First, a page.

Thursday, November 24, 2005

Golfing Zen #4 - Why Do We Forget?

About Golfing Zen: This is the fourth in a continuing series of short essays dealing with the application of Eastern spiritual philosophy to your golf game.

The surface intent is that, as you apply the ideas, your golf and your enjoyment of the game will grow. However there is also an underlying motive: as you are able to see gains on the course, you’ll then be moved to alter your approach to life as well.

Today’s Topic: Why Do We Forget?

In the last essay, I laid out a paradox:

• All the information that we need about how to swing is right in front of us.
• The skill required to perform the act (at least) reasonably well is easily within our grasp (assuming no major physical handicap).

And yet…

• 60% of us have handicaps over 18, while less than 10% have a handicap less than 10.

The conclusion is that, in some strange way, we either choose to cripple ourselves or we forget what we should know.

So, can I find a Zen parallel as an answer to the paradox? Yes, I can.

In an early essay I talked about the Fundamental Truth: that life is about suffering (“dukkah”), which comes from desire. Another word for desire is “attachment” and the Easterner would hold that all our negatives are born through attachment.

What negatives? All the usual suspects: avarice, greed, jealousy, pride, anger, etc. In the West, these are all considered a normal part of our makeup, unavoidable but held within control in the healthy mind.

In the Eastern mind, these negatives are not a given at all; they come out of attachment. An example: listen to this typical inner dialog.

I want a new sports car… I’ll be happy just as soon as I get one, but I can’t afford it. Bob has one… why does he have his when I can’t have mine? I’m ashamed to be seen in my old rattle-trap. No one will love me until I have a better car.

It’s easy to hear the negative emotions, but it goes beyond the obvious. Attachment re-enforces the sense (illusion) of separation (I see the car over there, yet I’m over here.), which strengthens and activates one’s ego state (the cobbled together false image of who we are, or are not.), and it leads to low self worth (because I have a junky car). All that… growing, in our own mind, out of attachment.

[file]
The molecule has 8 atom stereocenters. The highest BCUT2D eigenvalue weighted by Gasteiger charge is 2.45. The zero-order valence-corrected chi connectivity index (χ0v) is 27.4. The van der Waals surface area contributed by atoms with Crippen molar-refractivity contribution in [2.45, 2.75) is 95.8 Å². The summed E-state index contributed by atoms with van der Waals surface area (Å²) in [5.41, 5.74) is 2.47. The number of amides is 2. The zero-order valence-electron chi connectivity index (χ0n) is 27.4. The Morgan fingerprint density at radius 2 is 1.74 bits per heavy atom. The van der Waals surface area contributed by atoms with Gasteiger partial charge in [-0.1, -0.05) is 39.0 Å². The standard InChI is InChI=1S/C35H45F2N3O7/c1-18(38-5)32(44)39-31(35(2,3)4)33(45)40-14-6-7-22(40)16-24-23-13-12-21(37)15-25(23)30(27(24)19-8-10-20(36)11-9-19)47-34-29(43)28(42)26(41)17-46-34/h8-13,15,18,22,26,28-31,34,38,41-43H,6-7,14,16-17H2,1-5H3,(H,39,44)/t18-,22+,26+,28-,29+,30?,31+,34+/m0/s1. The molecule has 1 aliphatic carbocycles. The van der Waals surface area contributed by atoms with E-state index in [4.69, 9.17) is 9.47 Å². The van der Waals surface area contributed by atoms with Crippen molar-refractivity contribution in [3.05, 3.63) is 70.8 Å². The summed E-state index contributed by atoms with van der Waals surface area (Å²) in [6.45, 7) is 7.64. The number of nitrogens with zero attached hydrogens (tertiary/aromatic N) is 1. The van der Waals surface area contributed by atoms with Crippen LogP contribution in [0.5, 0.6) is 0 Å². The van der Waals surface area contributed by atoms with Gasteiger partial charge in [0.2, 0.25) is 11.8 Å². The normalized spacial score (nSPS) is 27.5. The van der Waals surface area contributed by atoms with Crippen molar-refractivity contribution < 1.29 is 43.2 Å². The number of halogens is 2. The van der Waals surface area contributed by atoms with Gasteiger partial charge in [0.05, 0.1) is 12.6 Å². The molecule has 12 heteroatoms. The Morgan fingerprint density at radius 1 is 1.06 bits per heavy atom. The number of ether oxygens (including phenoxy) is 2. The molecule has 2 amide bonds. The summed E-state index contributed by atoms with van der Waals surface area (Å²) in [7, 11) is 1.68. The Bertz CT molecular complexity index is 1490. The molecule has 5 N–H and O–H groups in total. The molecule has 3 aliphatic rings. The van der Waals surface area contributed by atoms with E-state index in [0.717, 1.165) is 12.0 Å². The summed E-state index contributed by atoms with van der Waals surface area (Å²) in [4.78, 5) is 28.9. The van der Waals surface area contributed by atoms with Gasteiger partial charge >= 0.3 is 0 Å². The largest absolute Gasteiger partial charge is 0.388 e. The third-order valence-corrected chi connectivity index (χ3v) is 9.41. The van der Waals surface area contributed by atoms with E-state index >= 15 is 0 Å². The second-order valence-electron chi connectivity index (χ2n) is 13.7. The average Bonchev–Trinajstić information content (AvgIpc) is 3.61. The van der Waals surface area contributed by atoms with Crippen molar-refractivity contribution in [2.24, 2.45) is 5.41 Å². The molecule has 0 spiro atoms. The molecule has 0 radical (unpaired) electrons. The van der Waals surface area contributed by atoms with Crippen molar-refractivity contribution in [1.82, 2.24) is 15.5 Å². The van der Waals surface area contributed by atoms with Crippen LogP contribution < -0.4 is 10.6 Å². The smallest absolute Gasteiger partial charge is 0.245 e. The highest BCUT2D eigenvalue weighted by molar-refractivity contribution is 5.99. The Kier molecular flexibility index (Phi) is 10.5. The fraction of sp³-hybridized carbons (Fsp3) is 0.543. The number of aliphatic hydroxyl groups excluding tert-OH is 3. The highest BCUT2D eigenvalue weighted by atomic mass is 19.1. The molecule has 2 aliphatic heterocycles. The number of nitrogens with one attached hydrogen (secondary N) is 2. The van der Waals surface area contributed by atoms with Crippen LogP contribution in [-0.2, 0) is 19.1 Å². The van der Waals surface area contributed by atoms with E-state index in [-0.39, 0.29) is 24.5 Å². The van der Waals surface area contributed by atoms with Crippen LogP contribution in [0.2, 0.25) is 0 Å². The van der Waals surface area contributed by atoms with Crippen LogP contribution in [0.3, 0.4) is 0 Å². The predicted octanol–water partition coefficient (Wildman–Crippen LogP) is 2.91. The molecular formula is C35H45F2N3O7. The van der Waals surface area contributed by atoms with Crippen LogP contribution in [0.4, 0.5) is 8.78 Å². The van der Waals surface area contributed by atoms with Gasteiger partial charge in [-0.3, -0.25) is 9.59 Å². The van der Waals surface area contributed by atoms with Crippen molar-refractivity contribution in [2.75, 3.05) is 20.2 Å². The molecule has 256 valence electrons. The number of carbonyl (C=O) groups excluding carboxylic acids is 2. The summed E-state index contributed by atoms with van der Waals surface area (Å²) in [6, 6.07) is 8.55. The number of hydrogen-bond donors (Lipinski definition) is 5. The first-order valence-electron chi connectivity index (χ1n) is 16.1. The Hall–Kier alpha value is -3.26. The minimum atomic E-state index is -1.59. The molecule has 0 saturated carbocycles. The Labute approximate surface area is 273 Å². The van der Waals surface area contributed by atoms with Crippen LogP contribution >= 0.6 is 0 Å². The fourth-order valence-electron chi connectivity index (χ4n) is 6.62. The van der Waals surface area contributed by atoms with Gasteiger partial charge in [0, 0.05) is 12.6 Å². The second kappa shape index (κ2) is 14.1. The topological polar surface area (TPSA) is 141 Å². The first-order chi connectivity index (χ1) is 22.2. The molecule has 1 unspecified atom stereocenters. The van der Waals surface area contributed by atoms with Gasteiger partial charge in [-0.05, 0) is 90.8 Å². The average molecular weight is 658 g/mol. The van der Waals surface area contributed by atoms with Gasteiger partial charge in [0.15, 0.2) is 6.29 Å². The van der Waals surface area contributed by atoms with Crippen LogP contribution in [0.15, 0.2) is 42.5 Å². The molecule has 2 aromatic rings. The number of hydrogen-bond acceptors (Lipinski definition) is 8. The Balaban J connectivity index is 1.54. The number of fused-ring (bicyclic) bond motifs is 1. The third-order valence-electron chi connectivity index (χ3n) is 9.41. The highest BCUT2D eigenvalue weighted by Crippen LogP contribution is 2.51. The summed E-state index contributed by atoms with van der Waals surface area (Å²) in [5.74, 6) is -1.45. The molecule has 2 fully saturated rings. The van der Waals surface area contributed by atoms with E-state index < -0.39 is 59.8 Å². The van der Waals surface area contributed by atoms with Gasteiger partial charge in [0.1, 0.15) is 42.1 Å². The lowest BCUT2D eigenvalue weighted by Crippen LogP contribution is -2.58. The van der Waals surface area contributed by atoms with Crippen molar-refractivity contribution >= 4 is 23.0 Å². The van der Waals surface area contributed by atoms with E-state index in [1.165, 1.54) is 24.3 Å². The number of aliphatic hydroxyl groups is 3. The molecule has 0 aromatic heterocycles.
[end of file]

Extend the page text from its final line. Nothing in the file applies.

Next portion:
How does this apply to golf in general, and/or to my premise that we ignore what we know about the game?

Quite obviously, we’re attached to golf. We want/need to play better, and that must create — off in some corner of our mind — a potpourri of emotions: jealousy (I wish I could play like Bob.), anger (That’s not fair…why did that happen to me?), pride, and fear (If I miss this putt everyone will think I’m a loser.)

Of those, the two over-riding emotions are avarice and fear: we want it badly and we’re afraid we’re not going to get it.

This plays out in at least three ways:

1. Impatience. We want it right now! Yes, I know I should take lessons and practice, but I don’t have time. Besides, I took a lesson last year, and that didn’t work. Maybe if I just try harder…
2. Getting better means getting worse. Given that we’re not experts, our mechanics are a patchwork quilt of errors and compensations. We literally fend off the effect of one error by introducing a compensating error. Then when the pro gives us a lesson that fixes a flaw, we immediately get worse because the compensation is now exposed.
3. Deep down in our core, we don’t really believe or trust in our self. If I really try, then I might visibly fail. Better just to laugh and say, “I can’t.” I won’t fail if I don’t try.

The obvious question: how do we break out of that, without being prideful or attached?

Next Time: Teaching versus Learning


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